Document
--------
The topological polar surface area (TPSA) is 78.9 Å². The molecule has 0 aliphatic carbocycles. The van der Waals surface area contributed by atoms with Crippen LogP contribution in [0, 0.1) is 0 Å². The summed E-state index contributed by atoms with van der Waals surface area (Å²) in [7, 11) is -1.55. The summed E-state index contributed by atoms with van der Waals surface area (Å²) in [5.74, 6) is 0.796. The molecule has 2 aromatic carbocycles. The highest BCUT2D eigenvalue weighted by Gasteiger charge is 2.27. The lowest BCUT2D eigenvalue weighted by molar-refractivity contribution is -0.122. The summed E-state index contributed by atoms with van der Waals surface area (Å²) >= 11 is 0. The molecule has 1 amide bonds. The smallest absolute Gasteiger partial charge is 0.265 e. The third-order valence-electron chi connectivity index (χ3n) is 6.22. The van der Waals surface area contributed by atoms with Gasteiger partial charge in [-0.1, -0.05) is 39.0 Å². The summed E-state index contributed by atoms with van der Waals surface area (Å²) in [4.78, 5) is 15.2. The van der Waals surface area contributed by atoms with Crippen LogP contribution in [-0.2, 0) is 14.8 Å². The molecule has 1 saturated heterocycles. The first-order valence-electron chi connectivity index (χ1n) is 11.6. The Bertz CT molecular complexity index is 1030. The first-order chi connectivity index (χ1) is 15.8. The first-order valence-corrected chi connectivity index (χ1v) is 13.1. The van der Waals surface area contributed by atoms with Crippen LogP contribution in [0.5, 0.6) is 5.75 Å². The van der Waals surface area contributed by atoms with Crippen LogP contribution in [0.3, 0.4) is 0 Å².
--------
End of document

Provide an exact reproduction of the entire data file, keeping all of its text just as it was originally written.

The topological polar surface area (TPSA) is 78.9 Å². The molecule has 0 aliphatic carbocycles. The van der Waals surface area contributed by atoms with Crippen LogP contribution in [0, 0.1) is 0 Å². The summed E-state index contributed by atoms with van der Waals surface area (Å²) in [7, 11) is -1.55. The summed E-state index contributed by atoms with van der Waals surface area (Å²) in [5.74, 6) is 0.796. The molecule has 2 aromatic carbocycles. The highest BCUT2D eigenvalue weighted by Gasteiger charge is 2.27. The lowest BCUT2D eigenvalue weighted by molar-refractivity contribution is -0.122. The summed E-state index contributed by atoms with van der Waals surface area (Å²) >= 11 is 0. The molecule has 1 amide bonds. The smallest absolute Gasteiger partial charge is 0.265 e. The third-order valence-electron chi connectivity index (χ3n) is 6.22. The van der Waals surface area contributed by atoms with Gasteiger partial charge in [-0.1, -0.05) is 39.0 Å². The summed E-state index contributed by atoms with van der Waals surface area (Å²) in [4.78, 5) is 15.2. The van der Waals surface area contributed by atoms with Crippen LogP contribution in [-0.2, 0) is 14.8 Å². The molecule has 1 saturated heterocycles. The first-order valence-electron chi connectivity index (χ1n) is 11.6. The Bertz CT molecular complexity index is 1030. The first-order chi connectivity index (χ1) is 15.8. The first-order valence-corrected chi connectivity index (χ1v) is 13.1. The van der Waals surface area contributed by atoms with Crippen LogP contribution in [0.5, 0.6) is 5.75 Å². The van der Waals surface area contributed by atoms with Crippen LogP contribution in [0.3, 0.4) is 0 Å².